Our public lands lay at the very heart of what defines America. From the vast, wide-open spaces of the west, to the lush forests and valleys of the east, the federal and state lands that make up our public spaces represent almost 25% of the total land mass of the United States. The US Forest Service alone manages 193 million acres nationwide, or roughly 8% of the total land area in the United States.
Most state and federally managed public lands are open for recreational use. Recreation opportunities depend on the managing agency, and run the gamut from the free-for-all, undeveloped wide open spaces of BLM lands to the highly developed and controlled national and state parks. Wildlife refuges and state wildlife management areas, managed primarily to improve habitat, are generally open to wildlife watching, hiking, and hunting. National forests generally have a mix of maintained trails and roads, wilderness and undeveloped portions, and developed picnic and camping areas.
Typically each parcel is governed by its own set of laws and rules that explain the purpose for which the land was acquired, and how the land may be used. The private uses of public lands continues to be a challenging issue in the United States. Historically in the western United States, most public land is leased for grazing by cattle or sheep.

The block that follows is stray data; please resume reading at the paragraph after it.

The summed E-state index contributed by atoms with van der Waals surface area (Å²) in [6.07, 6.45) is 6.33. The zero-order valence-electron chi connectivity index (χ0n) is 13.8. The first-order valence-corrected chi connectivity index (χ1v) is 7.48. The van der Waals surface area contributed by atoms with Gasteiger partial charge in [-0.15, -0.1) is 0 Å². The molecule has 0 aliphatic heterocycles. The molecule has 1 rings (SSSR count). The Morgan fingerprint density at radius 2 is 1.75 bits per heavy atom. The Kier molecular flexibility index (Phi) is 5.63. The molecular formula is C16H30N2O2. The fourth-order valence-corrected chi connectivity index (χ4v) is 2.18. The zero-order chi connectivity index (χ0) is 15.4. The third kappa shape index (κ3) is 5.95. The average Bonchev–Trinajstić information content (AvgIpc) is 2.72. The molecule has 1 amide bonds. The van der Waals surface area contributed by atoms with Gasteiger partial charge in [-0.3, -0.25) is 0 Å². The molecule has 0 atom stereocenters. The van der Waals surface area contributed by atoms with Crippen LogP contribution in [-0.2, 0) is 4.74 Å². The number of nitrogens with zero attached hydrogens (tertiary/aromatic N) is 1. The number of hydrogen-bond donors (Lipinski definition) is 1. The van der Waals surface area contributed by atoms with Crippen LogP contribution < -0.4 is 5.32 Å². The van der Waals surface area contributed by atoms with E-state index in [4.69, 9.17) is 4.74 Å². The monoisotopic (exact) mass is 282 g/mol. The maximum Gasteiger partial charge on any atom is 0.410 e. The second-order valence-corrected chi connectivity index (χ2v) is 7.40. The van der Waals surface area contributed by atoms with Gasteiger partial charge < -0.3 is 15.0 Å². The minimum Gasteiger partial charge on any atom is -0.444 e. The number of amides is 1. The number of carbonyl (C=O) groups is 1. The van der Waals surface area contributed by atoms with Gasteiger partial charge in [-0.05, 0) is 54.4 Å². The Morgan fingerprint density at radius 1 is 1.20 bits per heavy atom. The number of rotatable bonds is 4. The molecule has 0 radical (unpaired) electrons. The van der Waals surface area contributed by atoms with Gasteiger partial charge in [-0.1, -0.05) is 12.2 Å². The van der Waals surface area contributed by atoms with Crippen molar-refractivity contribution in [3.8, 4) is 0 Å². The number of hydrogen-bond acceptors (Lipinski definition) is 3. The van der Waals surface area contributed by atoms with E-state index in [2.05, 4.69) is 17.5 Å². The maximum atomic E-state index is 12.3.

Now however, some cash-strapped western states are attempting to regain control of federal lands that lay within their borders. Perhaps most notable of these cases is Utah, where the state is attemptng to gain control of federal national Forest Service lands in the southern portions of the state. Proponents claim this will generate revenue for the state, while opponents claim that mining and drilling will spoil these pristine landscapes.
So where is the trade-off between responsible stewardsip, and development of our natural resources? Can they exist side-by-side? As pressure mounts to develop domestic natural resources, expect to see more debates about the future of our public lands.
For members of the Outdoor Industry, it is critical to our collective economic health that there always be an abundance of well-maintained public lands and campgrounds which our customers can access and enjoy. And we beleive that responsible development of natural resources can co-exist with preservation of our public lands to the benefit of all Americans.
These lands are your heritage. With increased pressure on administraters of public lands, and changes certain to come in the future, now is the time to speak up about how you want YOUR lands protected for future generations.